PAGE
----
Evidence collected over the years has shown that vegetarians generally eat fewer calories per day, have a lower body weight and may have reduced risk of lifestyle diseases such as heart disease, diabetes and some cancers. However, is simply eliminating meat from your diet the key to successful weight loss or is there more to it than that?
Does cutting out meat reduce your calories?
Generally removing meat from your diet will reduce the amount of calories you consume, but this varies greatly depending on the amount and type of meat you were eating before and what you are adding to your diet to replace the meat.
Meat can be high in fat, including the unhealthy saturated type and can contribute a large amount of calorie because of this. This is especially true for fatty cuts of meat and processed meats such as salami.
Portion sizes of meat serves are also often far larger than recommended, especially in restaurants or fast food joints, once again contributing large amounts of calories.
If you are a regular meat eater, eat large portions, or frequently have fatty meats then cutting meat from your diet is likely to substantially reduce the calories you are consuming and thus result in weight loss.
However, it is important to remember that if you eliminate meat from your diet and replace it with another source of protein, weight loss will depend on the calorie content of the replacement.
Will I lose weight on a vegetarian diet?
Many people do lose weight on a vegetarian diet due to the aforementioned drop in calorie intake when removing meat from their diet. However, a vegetarian diet is not generally adopted for weight loss and is considered to be more of a lifestyle choice adopted for various reasons such as overall health, issues with animal cruelty or a belief that vegetarian eating is a more sustainable option environmentally.
Many foods that feature in a vegetarian diet however may not help with weight loss and if included in large quantities may even result in weight gain as it is possible they contain more calories than meat.
If you are going down a lacto-vegetarian route, where animal products are still eaten and only the meat is eliminated, most desserts are vegetarian, including chocolate, ice cream, pastries and many other tasty treats that contribute to weight gain.
Similarly, many varieties of snack foods are vegetarian, as is cheese, cream and high calorie snack bars. Even foods specifically marketed at vegetarians such as soy hot dogs can be very high in calories, so chances are if you are still eating these types of foods you may not get the weight loss you want even if you cut out meat.
What are some good alternatives to meat and will they help with my weight loss?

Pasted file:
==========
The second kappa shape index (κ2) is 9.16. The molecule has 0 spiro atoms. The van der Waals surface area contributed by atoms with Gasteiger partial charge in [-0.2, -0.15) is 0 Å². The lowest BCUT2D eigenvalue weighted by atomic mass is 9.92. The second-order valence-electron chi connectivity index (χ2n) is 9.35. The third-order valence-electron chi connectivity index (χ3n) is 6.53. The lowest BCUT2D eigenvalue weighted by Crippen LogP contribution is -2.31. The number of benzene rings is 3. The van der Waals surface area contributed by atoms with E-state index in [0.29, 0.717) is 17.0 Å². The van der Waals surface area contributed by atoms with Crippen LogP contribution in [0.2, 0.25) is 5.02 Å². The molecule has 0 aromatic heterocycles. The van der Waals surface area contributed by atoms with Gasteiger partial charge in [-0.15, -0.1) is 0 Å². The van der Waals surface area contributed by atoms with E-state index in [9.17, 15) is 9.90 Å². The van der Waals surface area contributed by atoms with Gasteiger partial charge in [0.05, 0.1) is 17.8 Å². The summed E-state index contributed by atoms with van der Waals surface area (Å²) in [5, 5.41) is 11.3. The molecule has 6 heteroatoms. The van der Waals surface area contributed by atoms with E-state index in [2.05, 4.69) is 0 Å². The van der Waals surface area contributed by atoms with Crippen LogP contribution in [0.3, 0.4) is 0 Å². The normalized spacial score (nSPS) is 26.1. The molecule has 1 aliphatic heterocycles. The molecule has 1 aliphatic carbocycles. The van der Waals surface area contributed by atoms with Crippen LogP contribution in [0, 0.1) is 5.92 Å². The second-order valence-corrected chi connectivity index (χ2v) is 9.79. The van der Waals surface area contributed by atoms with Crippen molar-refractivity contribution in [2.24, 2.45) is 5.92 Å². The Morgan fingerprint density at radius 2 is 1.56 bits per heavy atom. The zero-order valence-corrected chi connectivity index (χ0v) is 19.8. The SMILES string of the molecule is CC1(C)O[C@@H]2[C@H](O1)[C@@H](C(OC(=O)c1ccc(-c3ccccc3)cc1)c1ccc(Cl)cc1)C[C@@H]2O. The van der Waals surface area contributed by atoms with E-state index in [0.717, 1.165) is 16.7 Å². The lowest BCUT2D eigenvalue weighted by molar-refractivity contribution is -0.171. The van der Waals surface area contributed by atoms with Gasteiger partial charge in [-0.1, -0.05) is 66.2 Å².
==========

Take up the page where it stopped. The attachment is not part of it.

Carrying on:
Meat provides valuable nutrients to our bodies including iron, protein and other vitamins and minerals. These nutrients may be found in plant based foods, but are often less available for absorption in the body than in meat.
This means a little more thought may be required to make sure you are meeting your requirements for nutrients without meat. If weight loss is your goal when eliminating meat, you also need to choose alternatives that are lower in calories but still help to fill you up. (See also: Why do we need vitamins)
Here are some good alternatives to meat that are nutritious and can assist with weight loss.
Soy based products such as tofu or tempeh are a great way to get low fat protein that is also low in calories into your diet. For the lowest calorie options, choose healthy cooking methods and avoid fried versions of these foods as they can still be very high in calories.
Beware of more processed options such as soy hot dogs as these may have more calories and fat than expected. (See also: Are high protein diets safe?)
Legumes, peas and beans
Options such as chickpeas, lentils and dried beans are a great way to bulk up vegetarian meals, adding protein and fiber and keeping you full which can mean you eat less.
These are extremely versatile ingredients, so do some research into how they are used in different cultures to keep your meals interesting and appetizing.
This is an option for those who are eliminating meat but not following a vegetarian diet. Fish is generally lower in calories than meat but still provides valuable protein.
Not only this but the fat found in oily fish such as mackerel or sardines is beneficial for heart health, although oily fish do tend to be higher in calories than white fleshed options. (See also: Best fish to eat while on a diet)
Nuts and seeds
These provide essential nutrients and protein, as well as healthy fats. Nuts and seeds can easily be sprinkled on a salad or cooked in bread to bump up protein content as well as add texture to the dish.
Studies have suggested that including nuts in the diet in small quantities has no negative effects on weight loss, probably as the high protein content fills them up and prevents them from overeating unhealthy foods.
Be aware though that whilst nuts are a healthy option and may assist with weight loss in small quantities, they are high in calories and should be limited to a small handful of unsalted, unroasted varieties daily.
Eggs are a powerhouse of nutrition with a huge number of vitamins and minerals as well as protein. They are easy to cook, cheap and therefore make an ideal alternative to meat for lacto-vegetarians.
Eggs have also been found to enhance weight loss when eaten for breakfast as part of a low calorie diet. (See also: Is the cholesterol in eggs bad for you?)
Low fat dairy
As part of a low energy weight loss diet, low fat dairy products are thought to help with weight loss. They also provide protein and calcium for the body.
It is important not replace meat with high fat dairy options such as cheese in large quantities as this may hinder weight loss, however, consuming a variety of low fat dairy products such as milk and yogurt throughout the day provides valuable protein and may help to keep you full.